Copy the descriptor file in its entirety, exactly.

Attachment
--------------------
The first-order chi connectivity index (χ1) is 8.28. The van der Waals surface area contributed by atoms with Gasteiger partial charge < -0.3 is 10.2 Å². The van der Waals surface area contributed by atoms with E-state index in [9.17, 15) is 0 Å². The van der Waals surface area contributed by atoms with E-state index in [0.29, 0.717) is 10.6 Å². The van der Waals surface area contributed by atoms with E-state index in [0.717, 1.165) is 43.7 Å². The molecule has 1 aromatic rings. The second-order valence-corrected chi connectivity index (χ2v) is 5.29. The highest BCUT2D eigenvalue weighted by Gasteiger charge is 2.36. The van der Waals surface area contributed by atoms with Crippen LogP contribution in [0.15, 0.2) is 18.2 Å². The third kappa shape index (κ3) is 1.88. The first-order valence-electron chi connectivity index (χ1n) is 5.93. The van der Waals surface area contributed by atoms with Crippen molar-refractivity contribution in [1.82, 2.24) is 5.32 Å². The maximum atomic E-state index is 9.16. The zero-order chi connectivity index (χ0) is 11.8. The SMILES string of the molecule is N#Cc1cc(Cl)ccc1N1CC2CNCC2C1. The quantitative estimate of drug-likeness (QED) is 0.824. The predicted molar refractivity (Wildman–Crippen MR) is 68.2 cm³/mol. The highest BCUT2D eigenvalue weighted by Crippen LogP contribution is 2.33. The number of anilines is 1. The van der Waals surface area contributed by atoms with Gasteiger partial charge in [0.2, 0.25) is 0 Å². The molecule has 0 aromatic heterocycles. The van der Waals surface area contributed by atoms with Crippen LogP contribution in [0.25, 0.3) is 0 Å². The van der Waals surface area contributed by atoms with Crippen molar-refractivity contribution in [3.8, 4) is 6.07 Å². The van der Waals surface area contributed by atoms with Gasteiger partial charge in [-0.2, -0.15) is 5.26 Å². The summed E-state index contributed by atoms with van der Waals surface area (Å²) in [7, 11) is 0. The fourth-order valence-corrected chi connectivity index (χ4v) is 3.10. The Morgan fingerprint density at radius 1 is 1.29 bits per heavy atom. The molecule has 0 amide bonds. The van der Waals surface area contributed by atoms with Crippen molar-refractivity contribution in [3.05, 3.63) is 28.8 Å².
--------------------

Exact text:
The first-order chi connectivity index (χ1) is 8.28. The van der Waals surface area contributed by atoms with Gasteiger partial charge < -0.3 is 10.2 Å². The van der Waals surface area contributed by atoms with E-state index in [9.17, 15) is 0 Å². The van der Waals surface area contributed by atoms with E-state index in [0.29, 0.717) is 10.6 Å². The van der Waals surface area contributed by atoms with E-state index in [0.717, 1.165) is 43.7 Å². The molecule has 1 aromatic rings. The second-order valence-corrected chi connectivity index (χ2v) is 5.29. The highest BCUT2D eigenvalue weighted by Gasteiger charge is 2.36. The van der Waals surface area contributed by atoms with Crippen LogP contribution in [0.15, 0.2) is 18.2 Å². The third kappa shape index (κ3) is 1.88. The first-order valence-electron chi connectivity index (χ1n) is 5.93. The van der Waals surface area contributed by atoms with Crippen molar-refractivity contribution in [1.82, 2.24) is 5.32 Å². The maximum atomic E-state index is 9.16. The zero-order chi connectivity index (χ0) is 11.8. The SMILES string of the molecule is N#Cc1cc(Cl)ccc1N1CC2CNCC2C1. The quantitative estimate of drug-likeness (QED) is 0.824. The predicted molar refractivity (Wildman–Crippen MR) is 68.2 cm³/mol. The highest BCUT2D eigenvalue weighted by Crippen LogP contribution is 2.33. The number of anilines is 1. The van der Waals surface area contributed by atoms with Gasteiger partial charge in [0.2, 0.25) is 0 Å². The molecule has 0 aromatic heterocycles. The van der Waals surface area contributed by atoms with Crippen LogP contribution in [0.25, 0.3) is 0 Å². The van der Waals surface area contributed by atoms with Crippen molar-refractivity contribution in [3.8, 4) is 6.07 Å². The van der Waals surface area contributed by atoms with Gasteiger partial charge in [-0.2, -0.15) is 5.26 Å². The summed E-state index contributed by atoms with van der Waals surface area (Å²) in [7, 11) is 0. The fourth-order valence-corrected chi connectivity index (χ4v) is 3.10. The Morgan fingerprint density at radius 1 is 1.29 bits per heavy atom. The molecule has 0 amide bonds. The van der Waals surface area contributed by atoms with Crippen molar-refractivity contribution in [3.05, 3.63) is 28.8 Å².